New State Law Helps With Early Breast Cancer Detection
TULSA, Oklahoma - Back on November 1st, Oklahoma passed legislation requiring healthcare providers to give notice to some women who may have an increased risk of breast cancer.
House Bill 2601 says doctors must include breast density information in all mammography reports to help patients like Cindy Thompson.
Doctors told Cindy Thompson that she has dense breast tissue and that makes it harder to detect a breast lump. So two months ago, Cindy underwent a full breast ultrasound, a more thorough exam for women with dense breasts.
"My dad just died of colon cancer and mom has breast cancer so I think that early detection is key," said Cindy Thompson.
Breast surgeon Dr. John Frame is the only place in eastern Oklahoma using the ABUS, Automated Breast Ultrasound Study.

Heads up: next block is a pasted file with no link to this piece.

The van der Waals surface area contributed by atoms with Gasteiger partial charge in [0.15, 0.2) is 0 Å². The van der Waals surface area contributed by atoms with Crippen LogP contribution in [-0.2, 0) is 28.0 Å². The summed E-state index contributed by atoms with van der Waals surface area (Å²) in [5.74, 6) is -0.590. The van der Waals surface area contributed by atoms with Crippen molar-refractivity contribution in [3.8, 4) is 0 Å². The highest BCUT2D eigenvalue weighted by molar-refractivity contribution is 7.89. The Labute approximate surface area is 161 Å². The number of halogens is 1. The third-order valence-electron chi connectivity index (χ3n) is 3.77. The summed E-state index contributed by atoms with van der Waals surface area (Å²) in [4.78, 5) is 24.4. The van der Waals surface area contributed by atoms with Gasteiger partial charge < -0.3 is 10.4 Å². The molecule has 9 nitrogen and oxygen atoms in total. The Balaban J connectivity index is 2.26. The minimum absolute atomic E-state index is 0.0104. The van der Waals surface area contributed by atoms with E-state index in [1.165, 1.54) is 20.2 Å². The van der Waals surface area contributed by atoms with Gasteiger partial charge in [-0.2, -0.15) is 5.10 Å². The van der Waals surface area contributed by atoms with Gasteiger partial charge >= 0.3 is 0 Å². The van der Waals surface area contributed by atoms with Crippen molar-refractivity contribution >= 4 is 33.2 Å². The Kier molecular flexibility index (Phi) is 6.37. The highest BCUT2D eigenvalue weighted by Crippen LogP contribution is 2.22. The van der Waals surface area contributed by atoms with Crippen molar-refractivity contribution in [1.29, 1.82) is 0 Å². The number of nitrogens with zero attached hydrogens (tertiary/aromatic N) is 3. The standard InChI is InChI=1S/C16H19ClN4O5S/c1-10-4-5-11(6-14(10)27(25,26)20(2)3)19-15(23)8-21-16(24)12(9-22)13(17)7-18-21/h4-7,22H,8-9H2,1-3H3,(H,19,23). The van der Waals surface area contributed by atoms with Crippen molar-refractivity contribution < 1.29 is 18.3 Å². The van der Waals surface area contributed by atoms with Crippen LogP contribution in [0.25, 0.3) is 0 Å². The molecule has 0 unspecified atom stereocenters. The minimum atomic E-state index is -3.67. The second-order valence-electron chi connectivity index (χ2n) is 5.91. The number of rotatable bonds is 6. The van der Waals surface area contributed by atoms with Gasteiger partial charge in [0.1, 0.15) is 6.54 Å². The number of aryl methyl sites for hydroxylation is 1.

"Once this machine is place on the breast it has a much larger footprint here that will scan the breast automatically and then collate all of the info that's gathered and a wonderful little computer software program puts all of that information together and recreates a 3-d image of the breast.
That 3D image is looking through the entire breast tissue that in concert with the mammogram, I can be more sure that I'm seeing all of the breast tissue and what may be hidden that may be hidden by the dense tissue in the mammogram," said Dr. John Frame.
If something is found, the image can help pinpoint the problems and he can be hyper focused on the area with the hope of early detection.
"So the value of this machine is that it can look through if you will, that dense breast tissue and give us better reliability, better exact reading on what's going on in that breast," said Dr. John Frame.
Dr. Frame has had the ABUS for about a year and has performed 400-500 scans. He says they found 3 breast cancers that would not have been detected until the lump was much bigger.